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I’d like to introduce you to a few women—who, through their amazing achievements, became signs of guidance, power and accomplishment.
The Baha’i teachings tell us that our male-dominated history books have left out some of these women, and encourages us to recognize them for their artistic merit, their incredible scientific minds and even their boldness and valor in combat:
History records the appearance in the world of women who have been signs of guidance, power and accomplishment. Some were notable poets, some philosophers and scientists, others courageous upon the field of battle. – Abdu’l-Baha, The Promulgation of Universal Peace, p. 74
Most were remarkable for their accomplishments in an era when a woman’s place was largely restricted to the home. This series will introduce you to some female trailblazers—who believed and fought for women’s rights even though they lived during times when the things they accomplished were totally at odds with society’s expectations. They come from all racial backgrounds, all religions and all cultures—but they have character traits and virtues we could all emulate. Today, let’s meet a woman whose faith gave her wings.
Jarena Lee felt called to preach the word of the Lord. She told her pastor, Bishop Richard Allen, founder of the African Methodist Episcopal (AME) Church, that she’d heard voices telling her to “Go preach the Gospel! Preach the Gospel; I will put words in your mouth.” But Bishop Allen told her that it was against church doctrine for women to preach. She replied, “If the man may preach, because the Savior died for him, why not the woman, seeing he died for her also? Is he not a whole Savior, instead of half of one?”
This was pretty audacious back in 1807. Women weren’t supposed to speak in public, especially not in the church, and not in front of mixed audiences, either, whether mixed by gender or race. So Bishop Allen refused to grant her request.
Lee married, had children, was widowed. But she never lost her devotion to her faith, or her conviction that she was meant to spread God’s word. Then came a day in 1819 when a visiting preacher stopped in the midst of his sermon. He seemed flummoxed, unable to go on. After a few moments of waiting, and realizing he couldn’t continue, Lee stood up, faced the congregation, and proceeded to fill the silence by completing the minister’s homily.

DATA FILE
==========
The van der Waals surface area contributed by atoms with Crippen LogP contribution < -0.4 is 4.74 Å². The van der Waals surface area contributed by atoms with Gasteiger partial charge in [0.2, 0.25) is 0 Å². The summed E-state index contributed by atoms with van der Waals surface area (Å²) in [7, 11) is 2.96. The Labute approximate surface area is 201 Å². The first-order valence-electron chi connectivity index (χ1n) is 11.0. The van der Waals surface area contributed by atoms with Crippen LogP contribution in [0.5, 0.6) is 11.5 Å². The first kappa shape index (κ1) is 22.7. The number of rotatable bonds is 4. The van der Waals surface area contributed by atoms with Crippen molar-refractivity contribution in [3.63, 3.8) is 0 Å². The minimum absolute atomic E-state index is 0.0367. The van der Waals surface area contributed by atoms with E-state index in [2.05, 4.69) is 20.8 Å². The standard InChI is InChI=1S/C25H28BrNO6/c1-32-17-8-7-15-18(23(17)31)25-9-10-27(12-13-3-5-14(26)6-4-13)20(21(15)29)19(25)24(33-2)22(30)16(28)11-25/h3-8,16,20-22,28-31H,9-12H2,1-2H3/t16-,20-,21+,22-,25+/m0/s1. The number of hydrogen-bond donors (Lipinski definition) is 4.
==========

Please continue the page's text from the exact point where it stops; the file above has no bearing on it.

Moved by her spirit and her eloquence, Bishop Allen recalled her fervent insistence from years back that she’d been called to preach, having gone so far as to admonish him, “Did not Mary first preach the risen Savior?” Rather than chastise her for being impertinent, he instead authorized her to continue to teach the Gospel.
Lee became America’s first itinerant female preacher. She covered thousands of miles on foot, suffering much ridicule and mistreatment due both to her gender and race. In all, she gave a total of 178 sermons. Lee was also an active abolitionist.
Though she died penniless in the 1850s, yet she left a rich legacy. Her complete trust in God’s protection as she went forth facing the dangers of racial and gender animosity, even going to preach in slave states where her safety and indeed her very life became infinitely more precarious, can serve as an example to us all. To learn more about her inspirational story, you can read her first-ever autobiography by an African-American woman: The Life and Religious Experience of Jarena Lee.
Initially, it may seem odd to read about the courageous exploits of a Christian preacher here on a Baha’i website—but Baha’is believe that all religions teach the same essential truths:
The foundation of all the divine religions is one. All are based upon reality. Reality does not admit plurality, yet amongst mankind there have arisen differences concerning the Manifestations of God. Some have been Zoroastrians, some are Buddhists, some Jews, Christians, Muslims and so on. This has become a source of divergence, whereas the teachings of the holy Souls Who founded the divine religions are one in essence and reality. All these have served the world of humanity. All have summoned souls to peace and accord. All have proclaimed the virtues of humanity …. If we abandon these timeworn blind imitations and investigate reality, all of us will be unified. No discord will remain; antagonism will disappear. All will associate in fellowship. All will enjoy the cordial bonds of friendship. The world of creation will then attain composure. – Abdu’l-Baha, The Promulgation of Universal Peace, p. 345.
To me Jarena Lee was, as the Baha’i teachings describe, a contented soul:
When the soul’s will has vanished and disappeared in the Will of God, it will become God’s will. Its satisfaction will be God’s satisfaction. Then the veils shall be removed and duality will pass from the reality of the heart. Then the sign of contentment appears in the soul and because of this satisfaction with the decree of its Creator and its submission to the commands of its Maker, it is referred to as the contented soul. – Abdu’l-Baha, Planes of the Soul, provisional translation.
To become such a contented soul requires us to pray and seek God’s assistance. This excerpt from a Baha’i prayer may help bring that assistance to your soul:
Aid me, O my Lord, to surrender myself wholly to Thy Will, and to arise and serve Thee, for I cherish this earthly life for no other purpose than to compass the Tabernacle of Thy Revelation and the Seat of Thy Glory. Thou seest me, O my God, detached from all else but Thee, and humble and subservient to Thy Will. Deal with me as it beseemeth Thee, and as it befitteth Thy highness and great glory. – Baha’u’llah, Gleanings from the Writings of Baha’u’llah, pp. 311-312.